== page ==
situation in the contemporary world and to answer the serious
questions it raises.
Starting with Sacred Scripture, we immediately note that there is no
mention of "theoretical" atheism, while there is a concern to reject
"practical" atheism. The psalmist calls foolish anyone who says in
his heart: "There is no God" (Ps 14:1), and behaves accordingly:
"They are corrupt, they do abominable deeds, there is none that does
good" (ibid.). Another psalm condemns the wicked man who "boasts,
'He will not avenge it'; 'There is no God'" (Ps 10:4).
Rather than atheism, the Bible speaks of wickedness and idolatry.
Whoever prefers a series of human products, falsely considered
divine, living and active, to the true God is wicked and idolatrous.
Lengthy prophetic reproaches are devoted to the impotence of idols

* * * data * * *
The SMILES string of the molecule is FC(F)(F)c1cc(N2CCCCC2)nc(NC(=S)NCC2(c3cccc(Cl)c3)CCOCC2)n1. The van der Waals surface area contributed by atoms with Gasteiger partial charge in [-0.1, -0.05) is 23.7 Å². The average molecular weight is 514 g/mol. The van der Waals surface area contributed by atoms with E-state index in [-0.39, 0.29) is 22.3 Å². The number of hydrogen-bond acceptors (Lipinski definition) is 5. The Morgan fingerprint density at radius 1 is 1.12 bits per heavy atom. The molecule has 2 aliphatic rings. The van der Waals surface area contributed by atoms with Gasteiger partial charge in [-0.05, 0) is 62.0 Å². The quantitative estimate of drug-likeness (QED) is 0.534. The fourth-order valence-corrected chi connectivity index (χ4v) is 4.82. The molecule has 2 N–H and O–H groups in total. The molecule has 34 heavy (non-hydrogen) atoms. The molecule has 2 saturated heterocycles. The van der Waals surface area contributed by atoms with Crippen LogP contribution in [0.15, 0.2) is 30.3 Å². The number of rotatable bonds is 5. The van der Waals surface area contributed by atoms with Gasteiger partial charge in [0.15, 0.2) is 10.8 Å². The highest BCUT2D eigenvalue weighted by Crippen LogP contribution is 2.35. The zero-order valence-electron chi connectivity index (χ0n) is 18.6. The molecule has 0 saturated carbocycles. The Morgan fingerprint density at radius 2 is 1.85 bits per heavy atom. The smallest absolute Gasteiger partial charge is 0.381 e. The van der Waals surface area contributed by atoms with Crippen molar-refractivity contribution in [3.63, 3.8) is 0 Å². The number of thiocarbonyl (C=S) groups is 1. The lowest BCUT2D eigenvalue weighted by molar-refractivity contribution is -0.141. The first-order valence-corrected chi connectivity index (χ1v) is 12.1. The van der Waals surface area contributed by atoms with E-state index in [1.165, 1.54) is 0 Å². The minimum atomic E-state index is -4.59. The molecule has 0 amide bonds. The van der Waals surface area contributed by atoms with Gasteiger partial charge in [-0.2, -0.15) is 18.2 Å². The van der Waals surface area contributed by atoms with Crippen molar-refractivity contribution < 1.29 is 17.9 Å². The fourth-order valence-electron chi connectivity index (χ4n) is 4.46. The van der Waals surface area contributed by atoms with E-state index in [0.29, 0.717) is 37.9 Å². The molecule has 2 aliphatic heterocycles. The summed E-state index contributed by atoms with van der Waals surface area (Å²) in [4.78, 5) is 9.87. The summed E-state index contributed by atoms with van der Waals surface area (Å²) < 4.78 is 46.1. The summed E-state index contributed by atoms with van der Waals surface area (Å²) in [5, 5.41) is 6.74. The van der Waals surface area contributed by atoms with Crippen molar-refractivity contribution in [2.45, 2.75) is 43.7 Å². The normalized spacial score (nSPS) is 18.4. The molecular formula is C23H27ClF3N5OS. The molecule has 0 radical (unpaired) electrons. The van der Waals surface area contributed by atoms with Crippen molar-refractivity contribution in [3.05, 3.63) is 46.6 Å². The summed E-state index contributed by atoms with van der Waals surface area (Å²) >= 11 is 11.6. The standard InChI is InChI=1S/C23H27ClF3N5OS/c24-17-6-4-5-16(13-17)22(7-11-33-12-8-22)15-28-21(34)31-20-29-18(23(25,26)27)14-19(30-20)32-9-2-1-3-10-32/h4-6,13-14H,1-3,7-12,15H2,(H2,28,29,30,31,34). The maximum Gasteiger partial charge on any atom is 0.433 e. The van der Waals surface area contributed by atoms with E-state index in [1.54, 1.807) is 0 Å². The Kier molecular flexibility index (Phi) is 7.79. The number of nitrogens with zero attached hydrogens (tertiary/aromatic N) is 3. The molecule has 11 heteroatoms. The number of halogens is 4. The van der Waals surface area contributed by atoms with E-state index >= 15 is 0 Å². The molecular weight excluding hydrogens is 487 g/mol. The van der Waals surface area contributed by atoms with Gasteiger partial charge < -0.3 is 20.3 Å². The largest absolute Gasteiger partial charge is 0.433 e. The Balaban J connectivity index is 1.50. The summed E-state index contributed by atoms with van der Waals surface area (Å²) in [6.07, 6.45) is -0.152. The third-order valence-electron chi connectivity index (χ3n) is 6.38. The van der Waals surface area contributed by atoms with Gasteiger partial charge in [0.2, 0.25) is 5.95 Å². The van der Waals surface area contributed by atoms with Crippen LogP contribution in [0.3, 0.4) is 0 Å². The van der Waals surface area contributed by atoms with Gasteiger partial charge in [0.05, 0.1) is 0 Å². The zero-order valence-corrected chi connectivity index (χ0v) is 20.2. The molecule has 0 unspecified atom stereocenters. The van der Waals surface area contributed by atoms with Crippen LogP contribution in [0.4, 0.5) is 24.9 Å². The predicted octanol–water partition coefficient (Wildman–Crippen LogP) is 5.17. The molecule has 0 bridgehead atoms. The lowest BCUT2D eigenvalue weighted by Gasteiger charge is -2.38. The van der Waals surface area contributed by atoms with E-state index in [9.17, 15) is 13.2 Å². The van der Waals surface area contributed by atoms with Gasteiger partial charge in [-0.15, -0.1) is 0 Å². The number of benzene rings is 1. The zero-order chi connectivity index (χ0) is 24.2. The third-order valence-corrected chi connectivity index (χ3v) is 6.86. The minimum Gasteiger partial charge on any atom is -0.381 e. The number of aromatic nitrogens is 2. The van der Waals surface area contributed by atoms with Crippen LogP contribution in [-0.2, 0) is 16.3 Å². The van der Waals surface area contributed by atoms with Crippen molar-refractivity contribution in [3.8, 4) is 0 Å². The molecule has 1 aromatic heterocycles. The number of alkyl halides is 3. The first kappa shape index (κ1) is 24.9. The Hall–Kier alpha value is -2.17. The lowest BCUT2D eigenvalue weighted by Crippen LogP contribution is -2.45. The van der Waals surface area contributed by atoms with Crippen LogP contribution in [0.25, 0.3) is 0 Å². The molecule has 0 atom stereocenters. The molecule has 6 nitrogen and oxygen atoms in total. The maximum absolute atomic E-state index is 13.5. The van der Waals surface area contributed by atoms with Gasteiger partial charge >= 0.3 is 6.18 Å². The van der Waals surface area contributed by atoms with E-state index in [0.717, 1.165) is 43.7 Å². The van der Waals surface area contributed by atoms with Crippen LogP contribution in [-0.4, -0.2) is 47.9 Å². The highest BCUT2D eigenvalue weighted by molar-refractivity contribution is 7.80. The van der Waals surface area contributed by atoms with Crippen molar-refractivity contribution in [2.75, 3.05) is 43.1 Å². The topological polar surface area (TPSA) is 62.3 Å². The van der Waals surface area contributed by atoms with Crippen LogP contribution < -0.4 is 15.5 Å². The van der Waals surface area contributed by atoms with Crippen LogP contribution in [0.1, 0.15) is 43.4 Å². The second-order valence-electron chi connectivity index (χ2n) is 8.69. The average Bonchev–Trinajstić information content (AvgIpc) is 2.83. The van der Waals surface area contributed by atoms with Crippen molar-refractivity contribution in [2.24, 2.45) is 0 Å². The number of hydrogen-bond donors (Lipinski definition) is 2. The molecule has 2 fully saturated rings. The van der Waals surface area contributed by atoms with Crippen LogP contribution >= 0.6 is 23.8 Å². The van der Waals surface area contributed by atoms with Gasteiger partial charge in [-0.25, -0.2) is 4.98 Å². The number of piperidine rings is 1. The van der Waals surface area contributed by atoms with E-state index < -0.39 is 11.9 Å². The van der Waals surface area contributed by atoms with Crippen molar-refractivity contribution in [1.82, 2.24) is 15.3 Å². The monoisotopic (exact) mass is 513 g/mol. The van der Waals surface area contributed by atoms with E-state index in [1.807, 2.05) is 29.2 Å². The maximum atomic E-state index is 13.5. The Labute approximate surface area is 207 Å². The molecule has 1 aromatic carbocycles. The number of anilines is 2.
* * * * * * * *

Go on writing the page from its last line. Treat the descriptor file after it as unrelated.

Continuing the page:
and likewise of those who make them. With dialectical vehemence, the
emptiness and worthlessness of man-made idols is countered with the
power of God, the Creator and Wonderworker (cf. Is 44:9-20; Jer
This doctrine is most fully developed in the Book of Wisdom (cf. Wis
13-15) which presents the way, to be recalled later by St Paul (cf.
Rom 1:18-23), to the knowledge of God based on created things. Being
an "atheist", then, means not knowing the true nature of created
reality but absolutizing it, and therefore "idolizing" it, instead
of considering it a mark of the Creator and the path that leads to
3. Atheism can even become a kind of intolerant ideology, as history
shows. The last two centuries have known currents of theoretical
atheism which denied God in order to assert the absolute autonomy of
man, nature or science. This is what the Catechism of the Catholic
Church emphasizes: "Atheism is often based on a false conception of
human autonomy, exaggerated to the point of refusing any dependence
on God" (n. 2126).
This systematic atheism has been widespread for decades, giving the
illusion that by eliminating God, man would be freer, both
psychologically and socially. The principal objections raised,